Barnet TUC hired the venue for the occasion, and the anti-cuts group, the Barnet Alliance for Public Services, did much of the work to publicise the event, and stewarded on the night.
A lot of people have put a lot of work into this project, in the first place, naturally, the director Charles Honderick and the producer Roger Tichborne. They have done an excellent job.
"A Tale of Two Barnets" is a film about aspects of life in Barnet today, under the current Conservative regime, both national and local. Yes, it was critical of both. (Although it could have been a lot worse!)
The film focused in on some of the issues that have exercised Barnet residents lately. These included the rises in parking charges, and the rises in charges for adult social care services. They have a common theme: Revenue Income Optimisation (RIO). The council, responding to a smaller grant from central government, is casting about for ways to increase its take from those services it charges for. RIO (a lot less fun than it sounds) means that someone visiting a resident living in one of the borough's Controlled Parking Zones must now pay £4 for the privilege if they want to park - until recently, the price of a visitor permit was £1.
And RIO means vulnerable adults having, for example, to pay more in order to visit day centres. As a consequence some decide that they cannot afford to - then they miss out on social interaction, and their carers can miss out on vital respite. (I know how important this is, since I share in the care of an older person.)
And a third theme covered in depth in the film was the One Barnet programme: the plan to privatise most of the council's services through offering (to date) three large contracts to the private sector. Part of the justification given for this alarming leap in the dark is, again, the cuts in the money from central government. (Few of us who know anything about One Barnet believe that it will ever save any money at all. Indeed, it could end up costing residents more, and is likely to lead to worse services.)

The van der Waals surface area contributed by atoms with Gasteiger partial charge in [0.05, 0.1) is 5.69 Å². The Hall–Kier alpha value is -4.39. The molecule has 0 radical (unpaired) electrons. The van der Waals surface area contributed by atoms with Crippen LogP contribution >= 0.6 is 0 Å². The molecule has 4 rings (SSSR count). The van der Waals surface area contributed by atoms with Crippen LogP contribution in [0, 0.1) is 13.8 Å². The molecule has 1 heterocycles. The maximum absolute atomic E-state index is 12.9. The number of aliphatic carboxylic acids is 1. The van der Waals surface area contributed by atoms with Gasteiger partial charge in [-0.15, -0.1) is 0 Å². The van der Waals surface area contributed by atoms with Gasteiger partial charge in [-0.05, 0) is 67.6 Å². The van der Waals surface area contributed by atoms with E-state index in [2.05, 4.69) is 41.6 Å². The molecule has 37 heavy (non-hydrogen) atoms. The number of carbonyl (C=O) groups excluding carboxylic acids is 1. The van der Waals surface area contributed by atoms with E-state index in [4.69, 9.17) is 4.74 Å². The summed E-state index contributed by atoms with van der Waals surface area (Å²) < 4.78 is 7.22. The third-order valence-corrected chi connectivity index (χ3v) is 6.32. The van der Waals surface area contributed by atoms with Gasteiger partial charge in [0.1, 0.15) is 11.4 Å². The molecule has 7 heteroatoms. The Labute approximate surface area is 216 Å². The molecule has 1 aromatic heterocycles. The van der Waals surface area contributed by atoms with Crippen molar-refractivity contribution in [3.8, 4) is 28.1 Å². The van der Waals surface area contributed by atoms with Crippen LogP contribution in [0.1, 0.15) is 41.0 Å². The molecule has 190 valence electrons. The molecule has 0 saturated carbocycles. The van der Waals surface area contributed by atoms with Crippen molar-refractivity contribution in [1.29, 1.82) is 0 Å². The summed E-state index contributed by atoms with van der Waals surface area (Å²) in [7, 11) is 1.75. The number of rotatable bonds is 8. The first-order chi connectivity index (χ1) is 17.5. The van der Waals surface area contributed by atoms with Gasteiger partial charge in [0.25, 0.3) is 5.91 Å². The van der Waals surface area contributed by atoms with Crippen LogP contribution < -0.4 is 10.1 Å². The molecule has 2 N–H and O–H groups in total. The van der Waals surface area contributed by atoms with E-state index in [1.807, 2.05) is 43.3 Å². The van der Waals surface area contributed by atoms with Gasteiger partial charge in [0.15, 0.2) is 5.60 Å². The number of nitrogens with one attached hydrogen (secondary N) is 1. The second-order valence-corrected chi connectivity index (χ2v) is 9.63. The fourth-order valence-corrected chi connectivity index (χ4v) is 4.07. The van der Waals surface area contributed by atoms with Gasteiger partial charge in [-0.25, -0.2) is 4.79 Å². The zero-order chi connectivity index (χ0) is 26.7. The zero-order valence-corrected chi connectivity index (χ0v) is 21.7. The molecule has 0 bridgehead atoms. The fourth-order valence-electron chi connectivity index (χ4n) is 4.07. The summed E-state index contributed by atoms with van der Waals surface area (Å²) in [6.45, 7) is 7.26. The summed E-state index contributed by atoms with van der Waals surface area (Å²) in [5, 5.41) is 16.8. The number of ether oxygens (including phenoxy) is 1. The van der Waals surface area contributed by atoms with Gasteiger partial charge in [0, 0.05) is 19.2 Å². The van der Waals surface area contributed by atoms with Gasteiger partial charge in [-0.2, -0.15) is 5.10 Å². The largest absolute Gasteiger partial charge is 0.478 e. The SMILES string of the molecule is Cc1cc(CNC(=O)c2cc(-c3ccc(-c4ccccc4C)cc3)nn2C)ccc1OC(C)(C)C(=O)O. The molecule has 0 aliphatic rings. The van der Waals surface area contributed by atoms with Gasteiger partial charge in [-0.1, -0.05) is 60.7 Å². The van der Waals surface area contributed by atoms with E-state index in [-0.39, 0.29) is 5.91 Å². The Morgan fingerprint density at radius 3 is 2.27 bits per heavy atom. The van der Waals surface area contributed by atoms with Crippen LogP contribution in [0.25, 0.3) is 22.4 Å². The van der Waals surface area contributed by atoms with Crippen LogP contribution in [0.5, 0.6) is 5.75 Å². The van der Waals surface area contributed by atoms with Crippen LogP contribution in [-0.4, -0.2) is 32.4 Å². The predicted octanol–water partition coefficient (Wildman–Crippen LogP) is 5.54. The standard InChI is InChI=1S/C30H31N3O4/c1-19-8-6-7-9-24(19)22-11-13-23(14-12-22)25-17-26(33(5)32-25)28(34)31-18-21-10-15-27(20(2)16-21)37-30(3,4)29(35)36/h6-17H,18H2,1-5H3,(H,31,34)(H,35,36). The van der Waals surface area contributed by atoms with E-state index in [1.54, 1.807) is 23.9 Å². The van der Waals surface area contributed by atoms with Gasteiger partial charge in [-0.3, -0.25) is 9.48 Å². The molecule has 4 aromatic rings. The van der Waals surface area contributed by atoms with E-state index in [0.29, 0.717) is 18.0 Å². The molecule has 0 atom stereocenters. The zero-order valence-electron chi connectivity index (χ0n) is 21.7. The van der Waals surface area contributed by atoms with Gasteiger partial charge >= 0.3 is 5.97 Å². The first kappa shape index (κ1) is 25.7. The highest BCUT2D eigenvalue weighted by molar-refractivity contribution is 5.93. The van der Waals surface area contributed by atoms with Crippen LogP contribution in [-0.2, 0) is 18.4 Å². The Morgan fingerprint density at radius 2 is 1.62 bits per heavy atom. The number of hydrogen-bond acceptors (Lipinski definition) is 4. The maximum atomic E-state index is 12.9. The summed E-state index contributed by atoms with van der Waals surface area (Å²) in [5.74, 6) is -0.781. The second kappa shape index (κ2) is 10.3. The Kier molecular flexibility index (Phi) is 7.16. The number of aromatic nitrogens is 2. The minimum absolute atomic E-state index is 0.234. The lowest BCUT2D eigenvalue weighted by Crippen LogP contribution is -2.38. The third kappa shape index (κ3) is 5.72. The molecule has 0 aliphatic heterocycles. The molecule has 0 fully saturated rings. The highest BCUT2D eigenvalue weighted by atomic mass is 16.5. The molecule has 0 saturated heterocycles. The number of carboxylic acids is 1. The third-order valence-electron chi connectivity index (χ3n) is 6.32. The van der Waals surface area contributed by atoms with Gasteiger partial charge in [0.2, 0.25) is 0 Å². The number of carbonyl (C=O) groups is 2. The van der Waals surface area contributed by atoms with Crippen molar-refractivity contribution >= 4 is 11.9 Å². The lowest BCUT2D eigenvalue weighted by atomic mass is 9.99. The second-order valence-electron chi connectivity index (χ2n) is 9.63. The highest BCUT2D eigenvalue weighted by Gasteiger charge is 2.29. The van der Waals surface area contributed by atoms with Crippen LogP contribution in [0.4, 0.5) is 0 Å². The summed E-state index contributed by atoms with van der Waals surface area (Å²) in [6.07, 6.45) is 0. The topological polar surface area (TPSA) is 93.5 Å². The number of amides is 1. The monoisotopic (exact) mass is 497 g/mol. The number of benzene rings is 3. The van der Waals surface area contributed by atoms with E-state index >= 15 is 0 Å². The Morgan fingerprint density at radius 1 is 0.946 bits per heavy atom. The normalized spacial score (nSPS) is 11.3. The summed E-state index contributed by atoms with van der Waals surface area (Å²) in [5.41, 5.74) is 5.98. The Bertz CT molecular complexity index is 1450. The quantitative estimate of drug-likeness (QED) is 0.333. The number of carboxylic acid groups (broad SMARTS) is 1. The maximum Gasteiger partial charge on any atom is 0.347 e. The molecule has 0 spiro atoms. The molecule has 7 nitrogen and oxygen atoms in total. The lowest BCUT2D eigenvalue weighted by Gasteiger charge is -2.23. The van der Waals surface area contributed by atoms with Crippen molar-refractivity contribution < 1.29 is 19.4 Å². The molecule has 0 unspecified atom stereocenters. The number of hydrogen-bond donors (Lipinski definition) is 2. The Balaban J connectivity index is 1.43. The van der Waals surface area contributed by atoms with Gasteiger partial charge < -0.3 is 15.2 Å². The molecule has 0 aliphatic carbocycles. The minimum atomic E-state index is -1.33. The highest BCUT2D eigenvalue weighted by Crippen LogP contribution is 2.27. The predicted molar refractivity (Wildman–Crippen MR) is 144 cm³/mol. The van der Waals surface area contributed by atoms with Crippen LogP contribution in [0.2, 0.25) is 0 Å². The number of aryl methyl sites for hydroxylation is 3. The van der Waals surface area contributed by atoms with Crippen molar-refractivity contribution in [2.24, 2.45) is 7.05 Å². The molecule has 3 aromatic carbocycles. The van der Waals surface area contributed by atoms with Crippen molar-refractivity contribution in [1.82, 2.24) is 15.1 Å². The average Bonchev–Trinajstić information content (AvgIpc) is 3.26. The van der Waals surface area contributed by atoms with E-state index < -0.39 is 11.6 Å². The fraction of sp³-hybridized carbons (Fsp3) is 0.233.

I could go on all night. You must see the film for yourself! Its stars include: bloggers Mrs Angry (Broken Barnet blog) and Mr Mustard (LBB Spending blog), Professor Dexter Whitfield, Julian Silverman, Linda Edwards, David Attfield and so on...
The council was given the chance to have their say in the persons of the Chief Executive Nick Walkley and council leader Richard Cornelius.
Richard Cornelius is a politician, supposed to be in charge of what happens in the council. In this film he has all the best lines - and, of course, completely unscripted. Memorably, this, for example:
“I’m not sure there is much I can change about Barnet, so I have set my expectations quite low.”Gobsmacking, but at least he delivers this line with a disarming smile.
Nick Walkley is a charmless, overpaid local government technocrat, who, with his friends, is behind the drive to privatisation. His salary, £200,000+ per year, puts him among the top 1% of earners in the country. (Chancellor George Osborne is likely to grant him a tax cut in the Budget today.) Yes, those people going on recently about being the 99% were defining themselves against... the Nick Walkleys of this world. Makes you shudder.
Go and see the film, which will have many more showings around the borough in the coming weeks. See for yourself what you think. This should be a real eye-opener for many residents!
New screenings will be publicised on the film's official website here, and I hope to plug them as they come up. If you would like to screen the film in your area, enquiries please on 07754 910425.